Ras Charles – Entrepreneur, Trainer, Coach – Discusses What’s Right and Wrong With US Youth Soccer
Ras Charles dives into what it takes to develop youth players, what American youth soccer needs to change, and what a great coach looks like.
Soccer Interviews: Ras Charles has been playing soccer all his life. Hailing from Jamaica, Charles played on a number of prestigious teams including the national premier league championship team and for his country’s own, the Jamaican National Team.
Charles currently runs his own youth soccer training program, Soccer Clipboards.
He is an organized and motivated trainer and coach, with a passion for the game and a talent for working with youth soccer players.
Diane Scavuzzo: What is right and what is wrong in American youth soccer?
Ras Charles: I think that there too much emphasis on money and not on the actual game and development of the game and players, with too much short-term planning. There is also too much emphasis on winning at all costs and the most parent thinks that this is what it is all about, so the trend continues.
Diane Scavuzzo: What needs to change in youth soccer today?
Ras Charles: Fairness is needed.
The fees are way too high for some players who are great but can’t afford the cost so they drop out.
I think if they genuinely care and focus on development for the youth and enjoy what they do, kids will play with those clubs longer and the money will come.
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Diane Scavuzzo: Where have we fallen short and how can that be improved?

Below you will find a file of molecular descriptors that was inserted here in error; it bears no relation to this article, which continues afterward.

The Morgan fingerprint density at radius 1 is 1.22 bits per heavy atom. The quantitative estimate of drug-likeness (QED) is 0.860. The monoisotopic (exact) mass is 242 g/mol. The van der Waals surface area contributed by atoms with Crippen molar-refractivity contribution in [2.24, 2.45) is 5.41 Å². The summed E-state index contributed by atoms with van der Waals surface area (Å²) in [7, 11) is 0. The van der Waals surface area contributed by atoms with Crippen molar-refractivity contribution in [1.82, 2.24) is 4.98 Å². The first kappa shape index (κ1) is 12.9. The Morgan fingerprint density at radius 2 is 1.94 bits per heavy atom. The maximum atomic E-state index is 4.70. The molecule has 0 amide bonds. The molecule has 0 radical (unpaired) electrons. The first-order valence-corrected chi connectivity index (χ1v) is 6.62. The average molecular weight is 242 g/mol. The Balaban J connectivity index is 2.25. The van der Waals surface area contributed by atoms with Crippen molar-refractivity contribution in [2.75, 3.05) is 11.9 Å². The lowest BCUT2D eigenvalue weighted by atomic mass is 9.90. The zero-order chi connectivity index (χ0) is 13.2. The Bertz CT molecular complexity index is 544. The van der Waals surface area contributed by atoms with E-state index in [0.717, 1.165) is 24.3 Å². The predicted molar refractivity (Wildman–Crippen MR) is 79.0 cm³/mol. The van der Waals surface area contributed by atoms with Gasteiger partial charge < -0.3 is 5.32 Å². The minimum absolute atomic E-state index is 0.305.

Ras Charles: More quality training by learning the basic skills and tactics, learning proper technique and most of all the fundamentals of the game.
Less talking and standing around, less meaningless tournaments, help spacial players to develop their skills with potential to grow instead of stifling and limiting them.
We need to give players a sense of purpose, and help the player find their worth.
Diane Scavuzzo: What do you recommend?
Ras Charles: I recommend decreasing the cost/fee of some of these clubs. This would allow more families to afford to have their kids play, focus, and dream. More quality coaches and not just some person with a license who has never played nor has a total commitment to the game and development.
Diane Scavuzzo: What makes a good coach?
Ras Charles: To be a role model, positive communication. Observance, dedication, organization, the ability to teach, the ability to direct. A coach must not only teach soccer but also social skills like patience, determination and most of all discipline and how to be a team player.
I see where coaches have multiple teams but do more with some team and less with the others. A good coach treats all player’s interest equally. The player’s success is their success.
Diane Scavuzzo: How old were you when you first became involved with soccer? What is your favorite memory?
Ras Charles: I start playing when I was about 10 or 12 years, and my favorite moment was when 30 players from my state were invited to try out for Jamaica under 17 national team and I was the only one that got selected.
Also when Pele come to Jamaica to play in an invitational game with the senior team and I shook his hand – I did not wash my hands for 3 days!
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Photo Credit: Soccer Clipboards, Ras Charles